Doctor Choice Can Be Limited with Medicare Advantage

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Medicare Advantage are plans with private companies that contract with Medicare to deliver services. Some of these plans work great, but many of them have limited lists of approved providers, which can make finding a doctor difficult for some patients.

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Doctor Choice Can Be Limited with Medicare Advantage

 

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26 thoughts on “Doctor Choice Can Be Limited with Medicare Advantage

  1. My Medicare advantage is managed by “Clover,” They are a part of CareOne. If I had known that,I wouldn’t have signed up with them. They cover limited areas but have treated us very well

  2. In Barcelona, while on a six week stay, Susan had an upper respiratory infection. Then, she had sciatica from walking 5k a day and doing stairs. Two trips to the Dr. One Dr. home visit. One ambulance trip to the major teaching hospital in Barcelona to see the head of Orthopedics, a bunch of Meds (none of them opiates) Total cost; $1,600. What do you think that would have cost in Newark, NJ, USA where we live? What’s wrong with us?

    • With a Medicare Supplement, Susan would pay little to zero out of pocket for medical care here in the United States.

      Medicare Supplements also provide worldwide coverage.

  3. I travel an hour to take my boyfriend to his radiation/ chemotherapy therapy its the closest cancer center to us and 3 hours to his colorectal specialist then back it gets exhausting

  4. As a Canadian, I didn’t understand much of what he says. I wonder if most Americans understood.

    I gave him a thumbs up, though.

  5. I work as a Community Health Worker. Trying to help clients select an advantage plan and find a doctor who will take them is an absolute nightmare. I am a relatively well educated, intelligent individual. This is part of my job, and I cannot figure it out, it is ridiculous.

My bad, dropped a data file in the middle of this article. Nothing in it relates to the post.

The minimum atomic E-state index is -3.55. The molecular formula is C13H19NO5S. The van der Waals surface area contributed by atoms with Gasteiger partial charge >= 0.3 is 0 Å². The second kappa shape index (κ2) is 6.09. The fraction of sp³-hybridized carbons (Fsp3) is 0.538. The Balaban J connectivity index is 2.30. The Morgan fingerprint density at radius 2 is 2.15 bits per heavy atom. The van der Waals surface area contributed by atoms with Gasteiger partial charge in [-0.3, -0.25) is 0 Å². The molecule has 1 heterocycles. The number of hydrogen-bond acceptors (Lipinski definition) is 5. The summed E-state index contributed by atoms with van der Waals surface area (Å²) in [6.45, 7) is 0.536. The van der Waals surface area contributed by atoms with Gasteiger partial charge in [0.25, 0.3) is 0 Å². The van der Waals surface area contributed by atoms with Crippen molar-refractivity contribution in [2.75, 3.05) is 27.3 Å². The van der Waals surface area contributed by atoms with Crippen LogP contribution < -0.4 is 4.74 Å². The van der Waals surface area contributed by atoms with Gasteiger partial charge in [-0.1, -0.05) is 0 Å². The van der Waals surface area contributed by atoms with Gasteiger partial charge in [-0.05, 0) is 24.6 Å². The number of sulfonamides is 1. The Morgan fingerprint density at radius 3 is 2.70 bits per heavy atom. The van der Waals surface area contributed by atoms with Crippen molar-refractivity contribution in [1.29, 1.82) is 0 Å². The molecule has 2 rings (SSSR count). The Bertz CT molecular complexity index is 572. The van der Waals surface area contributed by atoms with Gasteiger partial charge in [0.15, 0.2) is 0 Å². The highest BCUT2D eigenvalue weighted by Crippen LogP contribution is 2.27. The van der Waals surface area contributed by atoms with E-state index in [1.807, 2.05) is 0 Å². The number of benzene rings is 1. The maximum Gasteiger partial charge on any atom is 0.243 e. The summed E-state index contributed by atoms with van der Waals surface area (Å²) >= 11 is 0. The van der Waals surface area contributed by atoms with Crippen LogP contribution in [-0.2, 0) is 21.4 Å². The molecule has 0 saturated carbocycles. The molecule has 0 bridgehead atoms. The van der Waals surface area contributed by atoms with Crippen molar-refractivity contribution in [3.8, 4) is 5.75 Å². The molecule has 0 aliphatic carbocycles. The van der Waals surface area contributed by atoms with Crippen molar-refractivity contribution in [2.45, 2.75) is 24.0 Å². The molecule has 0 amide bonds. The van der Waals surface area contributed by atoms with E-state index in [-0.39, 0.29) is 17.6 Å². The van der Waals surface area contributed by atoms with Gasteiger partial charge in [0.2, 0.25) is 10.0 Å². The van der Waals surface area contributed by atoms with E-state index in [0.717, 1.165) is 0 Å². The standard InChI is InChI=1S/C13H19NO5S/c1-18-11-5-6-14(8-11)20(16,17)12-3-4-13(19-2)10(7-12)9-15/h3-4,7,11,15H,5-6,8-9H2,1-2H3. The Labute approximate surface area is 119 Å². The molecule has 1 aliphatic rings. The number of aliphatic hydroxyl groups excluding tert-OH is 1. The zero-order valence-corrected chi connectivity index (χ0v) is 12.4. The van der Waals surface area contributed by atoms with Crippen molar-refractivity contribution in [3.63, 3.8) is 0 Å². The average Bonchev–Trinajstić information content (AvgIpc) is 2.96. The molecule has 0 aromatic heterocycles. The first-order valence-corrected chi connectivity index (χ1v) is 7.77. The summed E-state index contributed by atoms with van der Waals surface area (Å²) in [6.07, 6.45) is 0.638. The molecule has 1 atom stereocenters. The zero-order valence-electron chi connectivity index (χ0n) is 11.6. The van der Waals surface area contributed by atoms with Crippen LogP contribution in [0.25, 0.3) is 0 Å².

What you said about Google being more accurate than the MAP databases is absolutely correct. Those databases are garbage and have served to do nothing but waste the time of me and my clients.

    It is too difficult. Far too difficult for people who actually need to actually utilize the supposed opportunities that MAPs provide.

  6. Before I was on Medicare my employer’s insurance was with Blue Cross Blue Shield, with my primary care physician of more than 8 years. The first year that I was on Medicare I signed up for an Advantage plan with BCBSTX, assuming that my PCP was on that plan. She was not. I went the first year on Medicare having to pay for my appointments with my PCP at her standard rate. Fortunately I only needed to see her once that year and the cost was only $50.
    Before I signed up for Medicare for the second time I checked with her to make sure that I got an advantage plan that she was on. Interestingly she did not even know. I had to ask her Health Texas Provider Network for the list of which options they were associated with.
    Of course now I check with them every October to make sure I get on the right plan.

  7. I’m a year and a half from signing up for Medicare. My current intent is to take Medicare Classic. My logic is that I would like to be able to travel the country a bit and would prefer to avoid the bureaucratic nightmare of dealing with an insurance company should I need or want treatment away from home.

    • Martha, you definitely have time to do your homework! Not every Medicare option is right for everyone but you will want to consider a Supplement and Part D Rx plan when the time approaches.

      Hint, Plans G and N are both great options! Hope that helps.

    • @Martha K I work for a Medicare Part C sales company, and I can back that. Med Supps are taken by any doctor who takes Medicare, but they do have a premium usually attached. Something to be aware of.

  8. This is EXACTLY why you should only trust a licensed and qualified insurance broker (not an agent who works for only one company!). Not all $0 premium plans are created equally and not every Medicare Advantage plan is good for everyone. Also, not every geographical area has good MA and MAPD options.

    If you are new to Medicare or someone you care about is approaching Medicare, please talk to an expert.

  9. “as with everything in healthcare, it’s really hard to make an informed decision” This is pretty much the bottom line of it.

    • Not every nation with universal healthcare has single payer. Universal coverage =/= single payer. Also, a government option =/= single payer, necessarily.

  10. Please pardon me for not buying Kaiser study. I’m a kaiser member and they’re a narrow network imo. Finding specialist is almost impossible for anything that is not cancer or heart disease.

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